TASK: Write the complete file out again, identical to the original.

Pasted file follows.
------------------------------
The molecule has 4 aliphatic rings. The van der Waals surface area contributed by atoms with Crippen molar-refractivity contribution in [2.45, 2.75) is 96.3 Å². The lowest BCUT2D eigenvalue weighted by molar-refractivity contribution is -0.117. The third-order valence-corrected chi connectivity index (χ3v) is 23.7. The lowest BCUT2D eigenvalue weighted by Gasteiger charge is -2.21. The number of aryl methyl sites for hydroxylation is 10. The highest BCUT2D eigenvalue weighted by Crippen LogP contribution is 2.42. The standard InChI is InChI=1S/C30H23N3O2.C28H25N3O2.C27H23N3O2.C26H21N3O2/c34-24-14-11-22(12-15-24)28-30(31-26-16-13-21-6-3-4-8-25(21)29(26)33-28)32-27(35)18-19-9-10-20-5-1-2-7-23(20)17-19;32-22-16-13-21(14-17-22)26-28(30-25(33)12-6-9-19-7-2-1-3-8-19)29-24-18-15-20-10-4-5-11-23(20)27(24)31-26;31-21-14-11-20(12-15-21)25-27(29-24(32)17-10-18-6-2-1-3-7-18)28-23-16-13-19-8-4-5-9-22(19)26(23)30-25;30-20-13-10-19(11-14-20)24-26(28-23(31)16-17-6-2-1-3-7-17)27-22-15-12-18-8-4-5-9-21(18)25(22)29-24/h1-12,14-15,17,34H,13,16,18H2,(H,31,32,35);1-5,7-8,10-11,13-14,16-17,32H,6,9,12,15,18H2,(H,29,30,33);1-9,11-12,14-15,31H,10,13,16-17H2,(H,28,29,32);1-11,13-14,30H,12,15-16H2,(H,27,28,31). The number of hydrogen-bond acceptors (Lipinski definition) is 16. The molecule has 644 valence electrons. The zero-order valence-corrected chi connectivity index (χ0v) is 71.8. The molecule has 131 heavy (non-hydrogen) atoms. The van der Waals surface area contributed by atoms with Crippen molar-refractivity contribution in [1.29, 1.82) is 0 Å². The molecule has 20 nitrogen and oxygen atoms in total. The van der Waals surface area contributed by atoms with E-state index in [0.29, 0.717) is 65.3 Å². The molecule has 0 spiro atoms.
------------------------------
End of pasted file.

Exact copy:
The molecule has 4 aliphatic rings. The van der Waals surface area contributed by atoms with Crippen molar-refractivity contribution in [2.45, 2.75) is 96.3 Å². The lowest BCUT2D eigenvalue weighted by molar-refractivity contribution is -0.117. The third-order valence-corrected chi connectivity index (χ3v) is 23.7. The lowest BCUT2D eigenvalue weighted by Gasteiger charge is -2.21. The number of aryl methyl sites for hydroxylation is 10. The highest BCUT2D eigenvalue weighted by Crippen LogP contribution is 2.42. The standard InChI is InChI=1S/C30H23N3O2.C28H25N3O2.C27H23N3O2.C26H21N3O2/c34-24-14-11-22(12-15-24)28-30(31-26-16-13-21-6-3-4-8-25(21)29(26)33-28)32-27(35)18-19-9-10-20-5-1-2-7-23(20)17-19;32-22-16-13-21(14-17-22)26-28(30-25(33)12-6-9-19-7-2-1-3-8-19)29-24-18-15-20-10-4-5-11-23(20)27(24)31-26;31-21-14-11-20(12-15-21)25-27(29-24(32)17-10-18-6-2-1-3-7-18)28-23-16-13-19-8-4-5-9-22(19)26(23)30-25;30-20-13-10-19(11-14-20)24-26(28-23(31)16-17-6-2-1-3-7-17)27-22-15-12-18-8-4-5-9-21(18)25(22)29-24/h1-12,14-15,17,34H,13,16,18H2,(H,31,32,35);1-5,7-8,10-11,13-14,16-17,32H,6,9,12,15,18H2,(H,29,30,33);1-9,11-12,14-15,31H,10,13,16-17H2,(H,28,29,32);1-11,13-14,30H,12,15-16H2,(H,27,28,31). The number of hydrogen-bond acceptors (Lipinski definition) is 16. The molecule has 644 valence electrons. The zero-order valence-corrected chi connectivity index (χ0v) is 71.8. The molecule has 131 heavy (non-hydrogen) atoms. The van der Waals surface area contributed by atoms with Crippen molar-refractivity contribution in [1.29, 1.82) is 0 Å². The molecule has 20 nitrogen and oxygen atoms in total. The van der Waals surface area contributed by atoms with E-state index in [0.29, 0.717) is 65.3 Å². The molecule has 0 spiro atoms.